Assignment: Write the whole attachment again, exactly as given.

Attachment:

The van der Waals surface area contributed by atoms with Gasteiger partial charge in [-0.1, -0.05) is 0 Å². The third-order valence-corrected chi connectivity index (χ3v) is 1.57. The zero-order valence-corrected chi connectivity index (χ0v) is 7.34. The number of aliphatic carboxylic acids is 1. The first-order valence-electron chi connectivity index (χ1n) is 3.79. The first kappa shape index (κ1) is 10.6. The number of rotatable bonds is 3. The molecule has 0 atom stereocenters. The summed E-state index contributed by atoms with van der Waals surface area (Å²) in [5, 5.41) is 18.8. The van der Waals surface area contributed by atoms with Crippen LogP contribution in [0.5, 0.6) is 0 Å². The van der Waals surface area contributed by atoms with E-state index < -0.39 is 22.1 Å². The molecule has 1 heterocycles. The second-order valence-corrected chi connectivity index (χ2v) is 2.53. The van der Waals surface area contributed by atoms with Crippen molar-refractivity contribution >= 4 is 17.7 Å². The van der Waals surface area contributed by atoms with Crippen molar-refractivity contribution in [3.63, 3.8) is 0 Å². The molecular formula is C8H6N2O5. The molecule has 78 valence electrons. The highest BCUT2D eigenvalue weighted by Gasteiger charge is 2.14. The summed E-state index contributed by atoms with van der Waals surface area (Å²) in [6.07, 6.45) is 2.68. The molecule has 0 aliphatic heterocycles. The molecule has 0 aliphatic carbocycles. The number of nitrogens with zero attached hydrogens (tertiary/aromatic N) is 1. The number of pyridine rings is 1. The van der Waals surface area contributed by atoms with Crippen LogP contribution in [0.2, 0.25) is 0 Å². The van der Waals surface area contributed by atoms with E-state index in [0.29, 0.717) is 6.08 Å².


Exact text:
The van der Waals surface area contributed by atoms with Gasteiger partial charge in [-0.1, -0.05) is 0 Å². The third-order valence-corrected chi connectivity index (χ3v) is 1.57. The zero-order valence-corrected chi connectivity index (χ0v) is 7.34. The number of aliphatic carboxylic acids is 1. The first-order valence-electron chi connectivity index (χ1n) is 3.79. The first kappa shape index (κ1) is 10.6. The number of rotatable bonds is 3. The molecule has 0 atom stereocenters. The summed E-state index contributed by atoms with van der Waals surface area (Å²) in [5, 5.41) is 18.8. The van der Waals surface area contributed by atoms with Crippen LogP contribution in [0.5, 0.6) is 0 Å². The van der Waals surface area contributed by atoms with E-state index < -0.39 is 22.1 Å². The molecule has 1 heterocycles. The second-order valence-corrected chi connectivity index (χ2v) is 2.53. The van der Waals surface area contributed by atoms with Crippen molar-refractivity contribution >= 4 is 17.7 Å². The van der Waals surface area contributed by atoms with Crippen molar-refractivity contribution in [3.63, 3.8) is 0 Å². The molecular formula is C8H6N2O5. The molecule has 78 valence electrons. The highest BCUT2D eigenvalue weighted by Gasteiger charge is 2.14. The summed E-state index contributed by atoms with van der Waals surface area (Å²) in [6.07, 6.45) is 2.68. The molecule has 0 aliphatic heterocycles. The molecule has 0 aliphatic carbocycles. The number of nitrogens with zero attached hydrogens (tertiary/aromatic N) is 1. The number of pyridine rings is 1. The van der Waals surface area contributed by atoms with Crippen LogP contribution in [0.2, 0.25) is 0 Å². The van der Waals surface area contributed by atoms with E-state index in [0.29, 0.717) is 6.08 Å².